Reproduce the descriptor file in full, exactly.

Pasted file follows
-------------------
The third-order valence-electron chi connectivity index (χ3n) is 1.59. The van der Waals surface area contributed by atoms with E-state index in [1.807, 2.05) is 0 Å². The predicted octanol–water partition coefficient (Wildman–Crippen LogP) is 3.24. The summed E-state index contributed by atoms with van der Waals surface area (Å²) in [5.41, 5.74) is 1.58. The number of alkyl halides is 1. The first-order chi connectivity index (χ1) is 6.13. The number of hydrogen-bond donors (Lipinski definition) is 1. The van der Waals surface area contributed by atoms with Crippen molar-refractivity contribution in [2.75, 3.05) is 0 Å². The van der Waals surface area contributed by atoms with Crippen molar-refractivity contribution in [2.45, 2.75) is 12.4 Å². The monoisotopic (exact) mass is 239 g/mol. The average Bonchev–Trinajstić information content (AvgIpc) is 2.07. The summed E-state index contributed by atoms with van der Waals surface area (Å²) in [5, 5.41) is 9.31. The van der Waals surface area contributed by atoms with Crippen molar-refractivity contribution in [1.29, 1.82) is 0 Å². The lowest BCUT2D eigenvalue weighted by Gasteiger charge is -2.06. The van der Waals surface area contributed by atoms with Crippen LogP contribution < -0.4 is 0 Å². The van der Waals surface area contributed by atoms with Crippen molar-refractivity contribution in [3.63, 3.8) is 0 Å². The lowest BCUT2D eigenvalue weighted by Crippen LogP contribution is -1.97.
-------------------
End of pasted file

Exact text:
The third-order valence-electron chi connectivity index (χ3n) is 1.59. The van der Waals surface area contributed by atoms with E-state index in [1.807, 2.05) is 0 Å². The predicted octanol–water partition coefficient (Wildman–Crippen LogP) is 3.24. The summed E-state index contributed by atoms with van der Waals surface area (Å²) in [5.41, 5.74) is 1.58. The number of alkyl halides is 1. The first-order chi connectivity index (χ1) is 6.13. The number of hydrogen-bond donors (Lipinski definition) is 1. The van der Waals surface area contributed by atoms with Crippen molar-refractivity contribution in [2.75, 3.05) is 0 Å². The van der Waals surface area contributed by atoms with Crippen molar-refractivity contribution in [2.45, 2.75) is 12.4 Å². The monoisotopic (exact) mass is 239 g/mol. The average Bonchev–Trinajstić information content (AvgIpc) is 2.07. The summed E-state index contributed by atoms with van der Waals surface area (Å²) in [5, 5.41) is 9.31. The van der Waals surface area contributed by atoms with Crippen molar-refractivity contribution in [1.29, 1.82) is 0 Å². The lowest BCUT2D eigenvalue weighted by Gasteiger charge is -2.06. The van der Waals surface area contributed by atoms with Crippen LogP contribution < -0.4 is 0 Å². The van der Waals surface area contributed by atoms with Crippen molar-refractivity contribution in [3.63, 3.8) is 0 Å². The lowest BCUT2D eigenvalue weighted by Crippen LogP contribution is -1.97.